A license is the set of restrictions on what you can do with a game.
Source code and binaries (compiled executables) may have different licenses. A source code license restricts the use and availability of code, the binary license restrictes the use and availability of the game. To play a game, you usually only need to be concerned with the binary license. However, if the game is not available on your platform, or you have political objections to closed sourced proprietary software, the code license can also become important.
Usually, if the source code is available, the game is freeware. However, some games may license the art assets separately from the code. Thus, the code may have no cost, but the art assets may require a purchase. The "game license" is taken to be the most restrictive of these licenses.
This is not a legal definition. Many other sites go into exhaustive depths as to the nuances of these different licenses.
The source code is not available to the public. Only pre-compiled binaries are available. This makes the program very difficult to extend or modify. This is usually enforced by a EULA (End User License Agreement), which forbids the reverse-engineering of the executables.
Source code available
The source code is available but you are not allowed to reuse it, even if you release your derived works. Rarely used, since not being allowed to make modifications defeats the sense of releasing the source code.
There are two major types of open-source licenses:
- Permissive licenses, such as the BSD license, allow including the code in a work released under a different license, which can be more restrictive.
- Copyleft licenses, such as the GPL, have provisions that require all derivative works to be released under the same license.
Some authors are willing to release their work into the public domain, which means that no restrictions apply in any case. Very old works (usually 70 years after the death of their author) automatically lose all restrictions.
You must purchase the game before you can play it, and must not share the game with others. Many commercial games provide demos, which conflates Commercial with Shareware. Often the (arguably poor) distinction is made that Commercial has a box in a store shelf, while Shareware is internet only. Almost always closed-source.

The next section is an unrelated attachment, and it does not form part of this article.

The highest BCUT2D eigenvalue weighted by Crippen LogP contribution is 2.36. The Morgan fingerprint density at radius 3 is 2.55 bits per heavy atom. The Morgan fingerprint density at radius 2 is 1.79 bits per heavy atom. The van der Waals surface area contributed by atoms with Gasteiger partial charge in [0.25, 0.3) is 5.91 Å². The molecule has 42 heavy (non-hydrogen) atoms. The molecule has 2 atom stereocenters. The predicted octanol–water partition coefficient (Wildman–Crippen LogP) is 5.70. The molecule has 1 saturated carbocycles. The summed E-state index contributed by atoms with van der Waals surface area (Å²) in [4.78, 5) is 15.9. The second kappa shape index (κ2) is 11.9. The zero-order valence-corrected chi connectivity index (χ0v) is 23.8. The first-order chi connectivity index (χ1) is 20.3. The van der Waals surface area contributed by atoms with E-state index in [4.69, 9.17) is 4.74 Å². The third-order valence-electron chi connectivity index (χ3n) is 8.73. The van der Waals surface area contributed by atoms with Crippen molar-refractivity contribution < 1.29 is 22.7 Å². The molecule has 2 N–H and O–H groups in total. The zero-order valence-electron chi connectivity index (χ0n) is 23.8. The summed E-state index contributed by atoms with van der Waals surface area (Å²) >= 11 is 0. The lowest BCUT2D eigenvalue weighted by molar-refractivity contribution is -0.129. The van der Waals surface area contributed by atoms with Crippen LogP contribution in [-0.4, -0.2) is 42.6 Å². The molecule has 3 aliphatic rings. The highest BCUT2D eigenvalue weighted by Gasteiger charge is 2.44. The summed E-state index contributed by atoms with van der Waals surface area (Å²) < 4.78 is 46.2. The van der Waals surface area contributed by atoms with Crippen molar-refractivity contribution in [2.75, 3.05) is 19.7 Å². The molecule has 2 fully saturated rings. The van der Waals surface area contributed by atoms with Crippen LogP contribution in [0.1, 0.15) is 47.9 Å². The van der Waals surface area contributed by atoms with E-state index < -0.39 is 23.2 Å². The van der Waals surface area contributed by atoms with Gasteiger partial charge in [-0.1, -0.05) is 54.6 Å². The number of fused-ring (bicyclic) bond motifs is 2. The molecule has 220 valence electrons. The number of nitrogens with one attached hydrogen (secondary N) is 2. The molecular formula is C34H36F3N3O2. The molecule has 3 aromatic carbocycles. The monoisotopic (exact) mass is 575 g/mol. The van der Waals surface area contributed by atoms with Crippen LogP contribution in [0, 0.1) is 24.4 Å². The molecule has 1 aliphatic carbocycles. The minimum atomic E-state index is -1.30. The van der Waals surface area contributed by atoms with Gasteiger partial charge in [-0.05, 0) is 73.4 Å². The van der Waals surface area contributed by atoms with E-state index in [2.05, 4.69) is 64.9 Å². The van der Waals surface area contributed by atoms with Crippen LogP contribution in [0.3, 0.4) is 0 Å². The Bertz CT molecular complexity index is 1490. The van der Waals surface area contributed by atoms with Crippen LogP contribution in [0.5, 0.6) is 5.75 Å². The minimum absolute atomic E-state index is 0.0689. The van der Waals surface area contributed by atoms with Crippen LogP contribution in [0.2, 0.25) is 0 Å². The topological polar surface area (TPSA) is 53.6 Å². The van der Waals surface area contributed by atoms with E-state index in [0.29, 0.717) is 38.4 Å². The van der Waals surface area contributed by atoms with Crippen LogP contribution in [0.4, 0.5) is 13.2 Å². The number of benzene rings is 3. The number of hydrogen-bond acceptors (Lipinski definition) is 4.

Crippleware and demos
You can download and play the game without paying the original author; however, the game is limited in some way. For example, you can only play it for a certain length of time, or only part of the game is available, or some features are missing. To play the full game, you must purchase it. You are usually free to share the shareware version of the game with friends, but CD compilations are sometimes frowned upon. It is suggested that you contact the author before you redistribute in a large scale. Crippleware is often called shareware, because that sounds nicer.
You can download and play the game without paying the original author; however, you are morally obligated to pay the author if you like it enough to keep playing. Sharing and redistributing the game are encouraged.
You can download and play the game without paying the original author. There is no limited time period to play the game and the entire game is available to you. While you can freely give the game to your friends, many freeware authors frown on CD compilations. It is suggested you contact the author if you wish to redistribute in a large scale.
Postcardware and emailware
Freeware license terms apply. If you would like to thank the author for creating and maintaining a game you are encouraged to send him/her a postcard. Emailware is the more modern variant, which asks for the said email to be sent to the author.
Free Cultural Works
In order to find the suitable terminology for the freedom of use with the least restrictive of licenses, the Free Software Definition was interpreted with the help of The Freedom Defined definition. In order to comply with proposed standards, the work must have certain characteristics:
- Freedom to use the work itself.
- Freedom to use the information in the work for any purpose.
- Freedom to share copies of the work for any purpose.
- Freedom to make and share remixes and other derivatives for any purpose.
The Creative Commons License
In the light of Free Cultural Works define, the non-profit Creative Commons organization had put together a set of licensing acts to help authors decide how to share, improve and let others decide how to contribute. The license can either be a Free Cultural Works compliant or a more restrictive one (NC). It is provided as a distinct alternative to "All Rights Reserved" culture. The author(s) can choose to permit:
- Modifications to work itself.
- Commercial uses of his work.
- Having License Jurisdiction or not.
The original work can further be enveloped with CC-BY or BY-SA stamps, or restricted with BY-NC, BY-ND, BY-NC-SA, and BY-NC-ND deeds so they no longer support the arguments with the Freedom Defined (the NC and ND explanations).